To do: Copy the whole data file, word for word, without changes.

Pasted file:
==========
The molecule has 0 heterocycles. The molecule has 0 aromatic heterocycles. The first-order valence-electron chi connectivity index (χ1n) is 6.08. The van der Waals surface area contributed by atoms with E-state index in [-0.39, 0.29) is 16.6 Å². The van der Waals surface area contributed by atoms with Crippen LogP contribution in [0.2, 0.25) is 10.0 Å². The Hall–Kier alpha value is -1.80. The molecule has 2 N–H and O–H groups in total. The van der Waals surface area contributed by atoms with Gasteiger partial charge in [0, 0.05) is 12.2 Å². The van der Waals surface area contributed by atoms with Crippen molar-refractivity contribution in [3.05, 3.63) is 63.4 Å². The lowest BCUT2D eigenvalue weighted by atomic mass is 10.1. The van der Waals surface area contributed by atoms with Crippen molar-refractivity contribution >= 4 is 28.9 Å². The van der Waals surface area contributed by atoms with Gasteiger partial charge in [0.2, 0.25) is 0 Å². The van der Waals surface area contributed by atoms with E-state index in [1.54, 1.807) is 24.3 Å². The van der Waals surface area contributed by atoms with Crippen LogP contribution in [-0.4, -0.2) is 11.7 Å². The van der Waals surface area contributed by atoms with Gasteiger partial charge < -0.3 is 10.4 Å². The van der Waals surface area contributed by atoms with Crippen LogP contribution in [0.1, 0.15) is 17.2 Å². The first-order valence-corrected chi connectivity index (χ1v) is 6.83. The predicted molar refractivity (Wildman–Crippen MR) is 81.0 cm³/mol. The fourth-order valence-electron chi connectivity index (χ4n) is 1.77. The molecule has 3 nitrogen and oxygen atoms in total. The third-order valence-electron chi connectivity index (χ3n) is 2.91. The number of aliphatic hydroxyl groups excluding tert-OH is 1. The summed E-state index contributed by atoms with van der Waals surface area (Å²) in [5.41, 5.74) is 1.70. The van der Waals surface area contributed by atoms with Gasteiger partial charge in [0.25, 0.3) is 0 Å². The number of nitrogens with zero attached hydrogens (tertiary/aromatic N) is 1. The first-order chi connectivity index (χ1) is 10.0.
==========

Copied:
The molecule has 0 heterocycles. The molecule has 0 aromatic heterocycles. The first-order valence-electron chi connectivity index (χ1n) is 6.08. The van der Waals surface area contributed by atoms with E-state index in [-0.39, 0.29) is 16.6 Å². The van der Waals surface area contributed by atoms with Crippen LogP contribution in [0.2, 0.25) is 10.0 Å². The Hall–Kier alpha value is -1.80. The molecule has 2 N–H and O–H groups in total. The van der Waals surface area contributed by atoms with Gasteiger partial charge in [0, 0.05) is 12.2 Å². The van der Waals surface area contributed by atoms with Crippen molar-refractivity contribution in [3.05, 3.63) is 63.4 Å². The lowest BCUT2D eigenvalue weighted by atomic mass is 10.1. The van der Waals surface area contributed by atoms with Crippen molar-refractivity contribution >= 4 is 28.9 Å². The van der Waals surface area contributed by atoms with Gasteiger partial charge in [0.2, 0.25) is 0 Å². The van der Waals surface area contributed by atoms with E-state index in [1.54, 1.807) is 24.3 Å². The van der Waals surface area contributed by atoms with Crippen LogP contribution in [-0.4, -0.2) is 11.7 Å². The van der Waals surface area contributed by atoms with Gasteiger partial charge < -0.3 is 10.4 Å². The van der Waals surface area contributed by atoms with Crippen LogP contribution in [0.1, 0.15) is 17.2 Å². The first-order valence-corrected chi connectivity index (χ1v) is 6.83. The predicted molar refractivity (Wildman–Crippen MR) is 81.0 cm³/mol. The fourth-order valence-electron chi connectivity index (χ4n) is 1.77. The molecule has 3 nitrogen and oxygen atoms in total. The third-order valence-electron chi connectivity index (χ3n) is 2.91. The number of aliphatic hydroxyl groups excluding tert-OH is 1. The summed E-state index contributed by atoms with van der Waals surface area (Å²) in [5.41, 5.74) is 1.70. The van der Waals surface area contributed by atoms with Gasteiger partial charge in [0.25, 0.3) is 0 Å². The number of nitrogens with zero attached hydrogens (tertiary/aromatic N) is 1. The first-order chi connectivity index (χ1) is 10.0.